| By noon it was almost as dark as night outside. The wind blew and howled with great might. The rain started to come down heavy. It was raining so hard it was difficult to even see across the river to the far bank. Everyone seemed to go about what had to be done without talking. It was so quiet except for the chanting, and the sound of that wind. That terrible wind. It wailed like it was in pain. The hair on Ozawahn Migizi arms stood up. But he did not say anything. He saw some of the other men look at their arms funny too.
Once he thought he saw a large black cloud swirling in a circle on the top of the far bank. But it was raining so hard he was not sure. When it was time for the evening meal, the women fed the children and put them all to bed early. They went without fussing at all. The women tried to give the men food, but most would not take any. They were all so busy just looking at the storm raging outside the cave. Even most of the women did not feel hungry. The nursing mothers knew they had to eat tho. Everyone knew there had never been weather like this before. Everyone knew this must be when the big wave would come. They all had friends and family still back in the old village. It was a long day. The storm raged long into the night. The praying and chanting did not stop. Most of the people did not sleep. Just before dawn the wind stopped. It was sudden. Shocking everyone. They all looked at the mouth of the cave as if they expected to see some great monster come in. There was no sound outside at all. It was still dark and stars could be seen overhead. All the men went close to the cave opening and looked out.
One of them yelled, " Look, look at the river!" They could all see it. The water was so high. Almost up to the opening of the low caves. If it got any higher it would flood into some of them.
Some of the women started to think about their family and friends still in the old village. They started to pray and cried quietly so as not to wake the children.Ozawahn Migizi saw some of the people, that were in a low cave, look out. He told the chief he was going to go get them and bring them into this cave. If the water got any higher they might be in trouble down there. The chief told a couple other men to go help also. These men left and soon returned with two families and their belongings. There was really not much room in this big cave for them. But the women moved some of the parfeches and clay pots and made room for them anyway. Somehow comfort did not seem important at this time. Having friends and family safe was all that seemed to matter.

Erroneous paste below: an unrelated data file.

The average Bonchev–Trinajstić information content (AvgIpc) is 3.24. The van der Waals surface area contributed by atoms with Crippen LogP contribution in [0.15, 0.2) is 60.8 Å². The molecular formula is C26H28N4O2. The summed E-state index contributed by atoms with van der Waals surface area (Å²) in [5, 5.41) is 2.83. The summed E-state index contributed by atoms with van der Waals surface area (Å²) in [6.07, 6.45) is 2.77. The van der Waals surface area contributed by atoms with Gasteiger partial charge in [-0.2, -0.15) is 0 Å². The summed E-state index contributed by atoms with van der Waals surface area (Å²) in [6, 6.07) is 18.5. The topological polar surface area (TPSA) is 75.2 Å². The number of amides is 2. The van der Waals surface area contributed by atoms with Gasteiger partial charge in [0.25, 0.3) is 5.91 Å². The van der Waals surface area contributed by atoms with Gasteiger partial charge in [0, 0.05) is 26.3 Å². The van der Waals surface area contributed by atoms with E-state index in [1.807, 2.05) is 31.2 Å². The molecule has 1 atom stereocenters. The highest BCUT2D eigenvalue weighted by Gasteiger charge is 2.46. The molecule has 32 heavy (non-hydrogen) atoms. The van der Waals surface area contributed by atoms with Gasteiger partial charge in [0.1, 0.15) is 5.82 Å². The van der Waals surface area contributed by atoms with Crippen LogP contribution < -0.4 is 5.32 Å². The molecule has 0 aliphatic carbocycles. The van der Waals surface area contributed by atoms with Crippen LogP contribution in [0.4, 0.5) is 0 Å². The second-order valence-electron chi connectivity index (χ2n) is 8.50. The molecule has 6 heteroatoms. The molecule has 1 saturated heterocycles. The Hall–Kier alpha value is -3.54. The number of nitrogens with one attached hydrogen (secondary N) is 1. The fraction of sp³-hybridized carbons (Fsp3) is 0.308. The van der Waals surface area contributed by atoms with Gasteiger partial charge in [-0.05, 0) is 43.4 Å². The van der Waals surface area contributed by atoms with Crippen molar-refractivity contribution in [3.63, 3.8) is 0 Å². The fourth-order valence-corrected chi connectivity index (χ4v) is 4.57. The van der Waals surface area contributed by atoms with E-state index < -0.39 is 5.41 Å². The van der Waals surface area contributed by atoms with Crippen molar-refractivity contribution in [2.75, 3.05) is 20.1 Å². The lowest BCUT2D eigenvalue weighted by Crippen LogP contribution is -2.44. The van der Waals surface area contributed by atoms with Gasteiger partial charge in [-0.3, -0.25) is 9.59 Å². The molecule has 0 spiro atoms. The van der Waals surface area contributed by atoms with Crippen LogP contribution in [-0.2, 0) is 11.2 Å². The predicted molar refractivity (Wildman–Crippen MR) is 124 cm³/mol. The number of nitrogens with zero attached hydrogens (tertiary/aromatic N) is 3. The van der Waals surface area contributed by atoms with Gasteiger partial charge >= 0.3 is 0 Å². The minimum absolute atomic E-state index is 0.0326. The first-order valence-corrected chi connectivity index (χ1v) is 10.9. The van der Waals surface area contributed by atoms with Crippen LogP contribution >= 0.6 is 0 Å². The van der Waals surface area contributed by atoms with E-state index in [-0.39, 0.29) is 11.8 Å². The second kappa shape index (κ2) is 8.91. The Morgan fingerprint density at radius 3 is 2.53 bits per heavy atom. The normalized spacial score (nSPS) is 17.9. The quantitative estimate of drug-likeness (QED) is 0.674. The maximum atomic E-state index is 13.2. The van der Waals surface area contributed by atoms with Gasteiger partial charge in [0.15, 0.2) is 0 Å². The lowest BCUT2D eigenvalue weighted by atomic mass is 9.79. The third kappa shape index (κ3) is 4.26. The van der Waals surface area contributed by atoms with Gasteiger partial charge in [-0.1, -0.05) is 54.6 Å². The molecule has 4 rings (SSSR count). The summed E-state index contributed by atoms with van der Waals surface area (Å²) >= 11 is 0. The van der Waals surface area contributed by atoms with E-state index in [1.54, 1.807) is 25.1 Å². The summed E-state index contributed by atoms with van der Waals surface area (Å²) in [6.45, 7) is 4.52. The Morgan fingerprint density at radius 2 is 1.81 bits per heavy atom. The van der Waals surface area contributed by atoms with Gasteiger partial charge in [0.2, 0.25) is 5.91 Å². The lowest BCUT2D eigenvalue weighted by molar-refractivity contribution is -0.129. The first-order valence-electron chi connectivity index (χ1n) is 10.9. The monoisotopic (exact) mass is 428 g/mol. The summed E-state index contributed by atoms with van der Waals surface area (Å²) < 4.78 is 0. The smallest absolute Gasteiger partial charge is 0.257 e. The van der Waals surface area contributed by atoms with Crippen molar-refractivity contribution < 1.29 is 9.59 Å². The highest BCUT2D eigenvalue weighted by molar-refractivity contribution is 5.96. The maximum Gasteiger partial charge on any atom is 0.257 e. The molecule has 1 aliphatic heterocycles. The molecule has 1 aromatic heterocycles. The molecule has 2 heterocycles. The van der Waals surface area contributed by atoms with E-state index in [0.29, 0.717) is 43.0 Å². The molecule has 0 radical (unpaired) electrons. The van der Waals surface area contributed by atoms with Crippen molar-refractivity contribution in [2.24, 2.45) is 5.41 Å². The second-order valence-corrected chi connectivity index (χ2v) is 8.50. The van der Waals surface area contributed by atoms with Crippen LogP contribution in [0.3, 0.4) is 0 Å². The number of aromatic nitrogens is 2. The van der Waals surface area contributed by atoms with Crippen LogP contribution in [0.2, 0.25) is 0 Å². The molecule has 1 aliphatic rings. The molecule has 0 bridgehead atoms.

The men in the other two large caves had seen what these men had done, They in turn went to some of the low caves and brought the people from there to their caves. Now there were no people in any of the low caves at all. It was time for daylight, yet it was still dark. The sky was covered by dark clouds again. The wind started it's loud wailing. The rain came down with a vengeance. There was much praying and chanting. No one cooked for no one was hungry. The women joined in the praying. As some of the children awoke, they too started to chant. The youngest ones just clung to their mothers with eyes big. Only the babies ate. They nursed as if nothing was wrong.
This time the rain and wind seemed worse. Perhaps they were, and perhaps it was just that the great venture was no more. Now everyone knew this was no game. Everyone knew they might never see any of their friends or family again that were left back in the old village. With the great sun spirit no where to be seen, the day was a long one.
When the rain slowed and the wind no longer wailed, it was night again. But even in the dark, the Chief wanted to know if everyone in the other caves were alright. So some of the warriors went to check on the other cave inhabitants. They returned and said all were doing well. That water was in some of the low caves. But they had already moved those people out. One of the warriors pulled a moccasin from his waist band and held it out to the Chief. It was one that had not been warn long. There were no holes in it. The beading on it was still bright and new looking. The design on it as individual as a signature. Everyone knew it belonged to Mekanayzn, "Path", who had been married only seven moons. She had just told her family that she was with child. Her moon flow had not come the last two moons. Her husband had decided they would stay in the village. Her parents, however, were in this cave.
|music: Silent Tears|